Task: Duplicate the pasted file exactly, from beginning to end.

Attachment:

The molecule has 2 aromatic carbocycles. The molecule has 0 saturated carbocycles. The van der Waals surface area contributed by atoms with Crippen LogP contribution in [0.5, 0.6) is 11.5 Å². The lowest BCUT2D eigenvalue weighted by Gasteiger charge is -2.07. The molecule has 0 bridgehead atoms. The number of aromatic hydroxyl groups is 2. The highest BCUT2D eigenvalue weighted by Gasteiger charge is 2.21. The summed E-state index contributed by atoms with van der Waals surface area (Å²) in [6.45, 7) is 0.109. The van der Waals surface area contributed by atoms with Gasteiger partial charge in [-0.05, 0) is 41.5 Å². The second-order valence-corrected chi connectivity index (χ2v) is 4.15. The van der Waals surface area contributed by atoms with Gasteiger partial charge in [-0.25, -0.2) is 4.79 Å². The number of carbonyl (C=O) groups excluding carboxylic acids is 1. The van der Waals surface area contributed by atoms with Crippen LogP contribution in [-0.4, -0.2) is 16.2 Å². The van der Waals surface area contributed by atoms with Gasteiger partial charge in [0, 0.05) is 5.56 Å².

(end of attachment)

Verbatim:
The molecule has 2 aromatic carbocycles. The molecule has 0 saturated carbocycles. The van der Waals surface area contributed by atoms with Crippen LogP contribution in [0.5, 0.6) is 11.5 Å². The lowest BCUT2D eigenvalue weighted by Gasteiger charge is -2.07. The molecule has 0 bridgehead atoms. The number of aromatic hydroxyl groups is 2. The highest BCUT2D eigenvalue weighted by Gasteiger charge is 2.21. The summed E-state index contributed by atoms with van der Waals surface area (Å²) in [6.45, 7) is 0.109. The van der Waals surface area contributed by atoms with Gasteiger partial charge in [-0.05, 0) is 41.5 Å². The second-order valence-corrected chi connectivity index (χ2v) is 4.15. The van der Waals surface area contributed by atoms with Gasteiger partial charge in [-0.25, -0.2) is 4.79 Å². The number of carbonyl (C=O) groups excluding carboxylic acids is 1. The van der Waals surface area contributed by atoms with Crippen LogP contribution in [-0.4, -0.2) is 16.2 Å². The van der Waals surface area contributed by atoms with Gasteiger partial charge in [0, 0.05) is 5.56 Å².